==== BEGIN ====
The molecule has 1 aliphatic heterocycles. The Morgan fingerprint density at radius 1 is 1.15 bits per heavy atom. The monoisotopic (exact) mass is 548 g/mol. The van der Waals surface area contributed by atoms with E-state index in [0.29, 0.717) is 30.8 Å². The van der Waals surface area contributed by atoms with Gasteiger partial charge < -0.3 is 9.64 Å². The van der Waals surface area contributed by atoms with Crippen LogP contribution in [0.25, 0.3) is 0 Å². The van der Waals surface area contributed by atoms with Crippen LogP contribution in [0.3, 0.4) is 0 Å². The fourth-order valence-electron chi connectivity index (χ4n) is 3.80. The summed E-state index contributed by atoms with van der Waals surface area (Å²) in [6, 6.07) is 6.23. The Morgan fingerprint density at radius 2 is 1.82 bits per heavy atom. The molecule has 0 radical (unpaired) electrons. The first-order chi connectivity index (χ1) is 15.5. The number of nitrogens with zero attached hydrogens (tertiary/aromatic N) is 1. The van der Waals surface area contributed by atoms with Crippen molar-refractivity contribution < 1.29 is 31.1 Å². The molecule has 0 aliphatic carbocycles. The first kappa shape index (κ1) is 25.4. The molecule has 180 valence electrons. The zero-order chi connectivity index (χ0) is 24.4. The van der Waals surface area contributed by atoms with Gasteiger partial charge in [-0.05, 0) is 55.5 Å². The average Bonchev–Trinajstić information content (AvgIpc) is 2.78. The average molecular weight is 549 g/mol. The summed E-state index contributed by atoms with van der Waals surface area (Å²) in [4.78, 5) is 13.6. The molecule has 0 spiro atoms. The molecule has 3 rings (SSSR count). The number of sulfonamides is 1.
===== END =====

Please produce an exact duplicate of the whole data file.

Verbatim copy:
The molecule has 1 aliphatic heterocycles. The Morgan fingerprint density at radius 1 is 1.15 bits per heavy atom. The monoisotopic (exact) mass is 548 g/mol. The van der Waals surface area contributed by atoms with E-state index in [0.29, 0.717) is 30.8 Å². The van der Waals surface area contributed by atoms with Gasteiger partial charge < -0.3 is 9.64 Å². The van der Waals surface area contributed by atoms with Crippen LogP contribution in [0.25, 0.3) is 0 Å². The van der Waals surface area contributed by atoms with Crippen LogP contribution in [0.3, 0.4) is 0 Å². The fourth-order valence-electron chi connectivity index (χ4n) is 3.80. The summed E-state index contributed by atoms with van der Waals surface area (Å²) in [6, 6.07) is 6.23. The Morgan fingerprint density at radius 2 is 1.82 bits per heavy atom. The molecule has 0 radical (unpaired) electrons. The first-order chi connectivity index (χ1) is 15.5. The number of nitrogens with zero attached hydrogens (tertiary/aromatic N) is 1. The van der Waals surface area contributed by atoms with Crippen molar-refractivity contribution < 1.29 is 31.1 Å². The molecule has 0 aliphatic carbocycles. The first kappa shape index (κ1) is 25.4. The molecule has 180 valence electrons. The zero-order chi connectivity index (χ0) is 24.4. The van der Waals surface area contributed by atoms with Gasteiger partial charge in [-0.05, 0) is 55.5 Å². The average Bonchev–Trinajstić information content (AvgIpc) is 2.78. The average molecular weight is 549 g/mol. The summed E-state index contributed by atoms with van der Waals surface area (Å²) in [4.78, 5) is 13.6. The molecule has 0 spiro atoms. The molecule has 3 rings (SSSR count). The number of sulfonamides is 1.